Richard Smith: How to talk to the dying—a lesson from a novel

In one chapter of Elizabeth Strout’s novel Olive, Again Olive Kitteridge, a large, blunt-speaking, retired schoolmistress, encounters in a supermarket Cindy Coombs, who is being treated for cancer and has a fifty-fifty chance of dying. The chapter teaches something about talking to the dying, something that many people avoid.

Cindy, who is on the point of collapsing when Olive meets her, has been sent out to shop by her husband to show—to him not her—that she is strong. Cindy was taught by Olive and “had not especially liked her.” Olive looks Cindy “straight in the eye” and says “You’re having a hell of a time.” The novel is set in a small town in Maine where everybody knows everything about everybody. Olive recognises Cindy’s weakness and says “Well, let’s figure out what you need, and get you out of here.” This is compassion—caring and practical. (Sympathy is: “I’m sorry to hear that you have cancer.” Empathy is: “I’m sorry to hear that you have cancer. I couldn’t sleep when I heard and haven’t slept properly since.”)

A few days later Olive turns up at Cindy’s house. “Oh Christ,” says Cindy’s husband Tom, “It’s that old bag, Olive Kitteridge. What the hell is she doing here?” Cindy tells him to let Olive in. 

“I thought if I called you might say I shouldn’t come over,” says Olive.

Cindy’s husband Tom can’t accept that she might die. “He keeps talking like I’ll get better. I can’t believe it. I just can’t believe it, it makes me so lonely, oh, dear God, I am so lonely.”

Olive replies: “God, Cindy, that sucks. As the kids used to say. That really sucks.”

“There’s a nurse who comes in twice a week, and she told me Tom was acting like every man she’s ever known in these situations. That men just can’t deal with it.” [The italics are all Strout’s.]

Most of Cindy’s friends don’t come to see her.

“I’m awfully glad that you came over,” Cindy said to Olive. “You wouldn’t believe the people who don’t come over to see me.”

“Yes, I would. Believe it.”

“But why don’t they come to see me? I mean, Olive. Old friends don’t even come to see me.”

“They’re scared.”

“Well, too bad!”

“Oh, I agree with you about that.”

“But you’re not scared.”


“Even though you’re scared of dying.”

“That’s right,” Olive said.

In the mail during this time Cindy received a card from the librarians she had worked with. “It had a flower on it, and inside it said Get Well Soon! And everyone had signed their names. Cindy threw it into the wastebasket.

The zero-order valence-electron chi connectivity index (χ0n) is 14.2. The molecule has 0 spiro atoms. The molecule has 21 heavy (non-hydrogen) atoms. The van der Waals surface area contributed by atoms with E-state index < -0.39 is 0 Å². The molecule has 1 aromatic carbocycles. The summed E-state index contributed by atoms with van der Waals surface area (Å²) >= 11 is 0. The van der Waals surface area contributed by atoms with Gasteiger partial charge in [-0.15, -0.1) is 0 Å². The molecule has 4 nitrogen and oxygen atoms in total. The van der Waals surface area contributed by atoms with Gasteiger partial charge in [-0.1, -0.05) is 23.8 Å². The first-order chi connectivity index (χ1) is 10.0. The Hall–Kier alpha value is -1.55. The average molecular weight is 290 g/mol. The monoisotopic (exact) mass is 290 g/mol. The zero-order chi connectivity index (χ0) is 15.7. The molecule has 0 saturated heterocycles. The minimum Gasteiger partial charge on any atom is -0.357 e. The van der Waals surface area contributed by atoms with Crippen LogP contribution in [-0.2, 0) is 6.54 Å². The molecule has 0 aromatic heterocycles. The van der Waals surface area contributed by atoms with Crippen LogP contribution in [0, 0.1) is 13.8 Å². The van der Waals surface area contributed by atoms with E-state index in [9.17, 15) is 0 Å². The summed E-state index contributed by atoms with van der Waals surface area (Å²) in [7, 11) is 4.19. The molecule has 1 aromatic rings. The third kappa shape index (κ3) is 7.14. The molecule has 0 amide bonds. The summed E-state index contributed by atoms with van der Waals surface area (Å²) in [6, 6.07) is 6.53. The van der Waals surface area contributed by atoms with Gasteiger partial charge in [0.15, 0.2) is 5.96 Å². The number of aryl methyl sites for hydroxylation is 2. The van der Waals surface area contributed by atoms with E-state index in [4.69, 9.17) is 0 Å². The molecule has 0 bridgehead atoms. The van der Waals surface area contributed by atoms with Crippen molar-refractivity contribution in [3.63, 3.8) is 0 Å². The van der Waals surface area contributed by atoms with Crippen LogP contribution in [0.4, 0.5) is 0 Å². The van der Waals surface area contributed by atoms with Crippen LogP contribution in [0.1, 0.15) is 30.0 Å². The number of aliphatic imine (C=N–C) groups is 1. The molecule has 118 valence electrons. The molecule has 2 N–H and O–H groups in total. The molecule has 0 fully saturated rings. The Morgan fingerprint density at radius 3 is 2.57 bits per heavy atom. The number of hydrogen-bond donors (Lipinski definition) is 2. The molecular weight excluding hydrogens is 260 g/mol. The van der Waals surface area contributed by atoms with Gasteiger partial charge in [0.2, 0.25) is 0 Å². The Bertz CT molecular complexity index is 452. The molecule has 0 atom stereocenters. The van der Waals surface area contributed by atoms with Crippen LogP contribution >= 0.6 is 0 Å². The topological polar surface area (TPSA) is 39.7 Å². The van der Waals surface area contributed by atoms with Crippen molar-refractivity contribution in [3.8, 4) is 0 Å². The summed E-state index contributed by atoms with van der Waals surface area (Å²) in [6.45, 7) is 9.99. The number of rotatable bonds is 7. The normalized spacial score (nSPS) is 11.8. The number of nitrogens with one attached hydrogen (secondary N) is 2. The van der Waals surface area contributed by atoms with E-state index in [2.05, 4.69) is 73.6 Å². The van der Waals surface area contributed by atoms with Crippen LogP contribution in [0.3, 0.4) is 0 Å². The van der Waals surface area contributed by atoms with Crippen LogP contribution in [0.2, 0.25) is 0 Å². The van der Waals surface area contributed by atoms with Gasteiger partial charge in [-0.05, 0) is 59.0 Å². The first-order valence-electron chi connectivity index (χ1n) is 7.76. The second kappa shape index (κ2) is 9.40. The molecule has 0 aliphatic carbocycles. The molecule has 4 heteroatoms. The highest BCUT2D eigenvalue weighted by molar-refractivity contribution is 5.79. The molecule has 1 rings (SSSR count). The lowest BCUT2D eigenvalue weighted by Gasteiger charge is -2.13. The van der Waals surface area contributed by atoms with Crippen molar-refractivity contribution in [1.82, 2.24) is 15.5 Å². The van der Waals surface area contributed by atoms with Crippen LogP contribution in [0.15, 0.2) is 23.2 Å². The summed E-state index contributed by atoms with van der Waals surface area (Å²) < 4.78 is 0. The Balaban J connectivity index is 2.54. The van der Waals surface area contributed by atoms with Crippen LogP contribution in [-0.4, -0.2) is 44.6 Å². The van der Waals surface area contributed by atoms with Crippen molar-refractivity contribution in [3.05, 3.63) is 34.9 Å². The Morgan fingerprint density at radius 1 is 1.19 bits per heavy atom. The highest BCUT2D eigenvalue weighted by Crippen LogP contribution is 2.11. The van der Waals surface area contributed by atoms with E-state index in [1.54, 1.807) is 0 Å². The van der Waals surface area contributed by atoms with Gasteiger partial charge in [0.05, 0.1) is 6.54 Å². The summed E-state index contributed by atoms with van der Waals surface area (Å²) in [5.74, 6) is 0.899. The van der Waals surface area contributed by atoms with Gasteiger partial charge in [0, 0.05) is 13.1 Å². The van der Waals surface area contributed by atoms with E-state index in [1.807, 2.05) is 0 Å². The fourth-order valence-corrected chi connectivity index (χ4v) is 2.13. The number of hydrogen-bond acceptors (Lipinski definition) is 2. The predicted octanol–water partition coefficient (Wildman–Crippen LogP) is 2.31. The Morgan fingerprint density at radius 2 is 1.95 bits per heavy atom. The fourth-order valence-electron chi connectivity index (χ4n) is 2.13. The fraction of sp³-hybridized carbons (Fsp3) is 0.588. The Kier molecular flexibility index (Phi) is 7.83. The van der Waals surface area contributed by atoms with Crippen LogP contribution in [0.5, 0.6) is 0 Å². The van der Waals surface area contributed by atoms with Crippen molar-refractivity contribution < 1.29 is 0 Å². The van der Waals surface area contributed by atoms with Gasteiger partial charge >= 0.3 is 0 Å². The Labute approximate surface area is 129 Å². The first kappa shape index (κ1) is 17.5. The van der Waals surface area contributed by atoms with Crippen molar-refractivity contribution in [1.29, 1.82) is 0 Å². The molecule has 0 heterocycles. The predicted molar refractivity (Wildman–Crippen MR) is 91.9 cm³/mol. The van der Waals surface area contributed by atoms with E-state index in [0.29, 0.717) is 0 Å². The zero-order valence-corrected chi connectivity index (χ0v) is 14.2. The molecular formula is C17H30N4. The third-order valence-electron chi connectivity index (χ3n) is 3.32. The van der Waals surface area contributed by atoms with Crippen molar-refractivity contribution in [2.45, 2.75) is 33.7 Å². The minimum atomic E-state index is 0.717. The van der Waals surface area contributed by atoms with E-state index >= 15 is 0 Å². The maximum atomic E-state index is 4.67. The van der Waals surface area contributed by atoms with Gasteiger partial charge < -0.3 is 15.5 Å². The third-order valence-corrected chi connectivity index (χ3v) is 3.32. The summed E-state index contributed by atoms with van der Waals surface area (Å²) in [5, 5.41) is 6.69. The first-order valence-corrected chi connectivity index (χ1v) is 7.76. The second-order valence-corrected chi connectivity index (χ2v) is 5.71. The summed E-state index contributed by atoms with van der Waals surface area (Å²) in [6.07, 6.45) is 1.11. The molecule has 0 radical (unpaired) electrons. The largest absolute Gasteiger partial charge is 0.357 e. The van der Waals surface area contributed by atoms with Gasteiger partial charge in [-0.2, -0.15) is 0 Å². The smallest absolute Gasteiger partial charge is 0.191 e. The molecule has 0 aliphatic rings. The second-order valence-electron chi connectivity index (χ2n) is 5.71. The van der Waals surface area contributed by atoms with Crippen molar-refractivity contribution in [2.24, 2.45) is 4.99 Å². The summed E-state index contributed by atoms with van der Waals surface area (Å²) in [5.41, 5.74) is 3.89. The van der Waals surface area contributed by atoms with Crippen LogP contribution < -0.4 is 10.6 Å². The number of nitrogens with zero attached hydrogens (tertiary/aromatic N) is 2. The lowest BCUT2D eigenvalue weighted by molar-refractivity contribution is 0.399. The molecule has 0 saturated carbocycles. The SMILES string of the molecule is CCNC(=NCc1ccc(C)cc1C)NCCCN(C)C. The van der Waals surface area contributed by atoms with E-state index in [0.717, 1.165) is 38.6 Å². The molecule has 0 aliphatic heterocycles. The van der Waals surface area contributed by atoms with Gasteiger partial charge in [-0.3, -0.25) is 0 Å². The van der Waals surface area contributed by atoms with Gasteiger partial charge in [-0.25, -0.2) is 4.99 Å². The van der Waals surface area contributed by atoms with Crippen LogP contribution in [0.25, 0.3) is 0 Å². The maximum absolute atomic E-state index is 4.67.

Olive talks about her regret that she wasn’t better to her dead husband. She ends: “I’ve been trying not to talk about myself so much these days.”

Cindy replies: “Talk about anything you want. I don’t care.”

“Take a turn,” Olive said, “I’m sure I’ll get back to myself.”

Cindy talks about crying in from of her sons on Christmas Day and feeling awful and then about being scared to die.

“Oh, I know, I know, of course you are. Everyone is scared to die.”

Olive comes again. In the meantime, Cindy has heard from her husband that Olive has remarried.

“Well, congratulations, I guess. Is it weird?

“Oh it’s weird. It’s weird, yessiree…But we’re old enough to know things now, and that’s good.

“What things?

“When to shut up mainly.”

This leads to a conversation about Cindy’s worries of what will happen to Tom if she dies.

Olive comes again and observes in February that they still have a Christmas wreath on the front door. Cindy says she’s asked Tom to take it down several times but he never has: “Oh, I hate that.”

“He’s upset, Cindy. He can’t concentrate on anything these days.”

And it was strange, but Cindy saw then that Cindy was right. Such a simple statement, but it was completely true.

These are the simple lessons that I draw from this chapter about talking to the dying.

  1. Turn up, even if you are not sure you’ll be welcome
  2. Accept that the person may be (or is) dying and acknowledge that and be willing to talk about it
  3. Don’t keep saying “I’m sure that you’ll get better”
  4. Talk as honestly as you can manage, including about your own fears
  5. Don’t be worried to talk about yourself and your own problems
  6. But be sure that you can shut up and let the dying person speak
  7. You never know but you might say something very useful
  8. I’m not sure that I can draw this lesson from this chapter, but I don’t think that you should worry about saying “the wrong thing”

Richard Smith was the editor of The BMJ until 2004.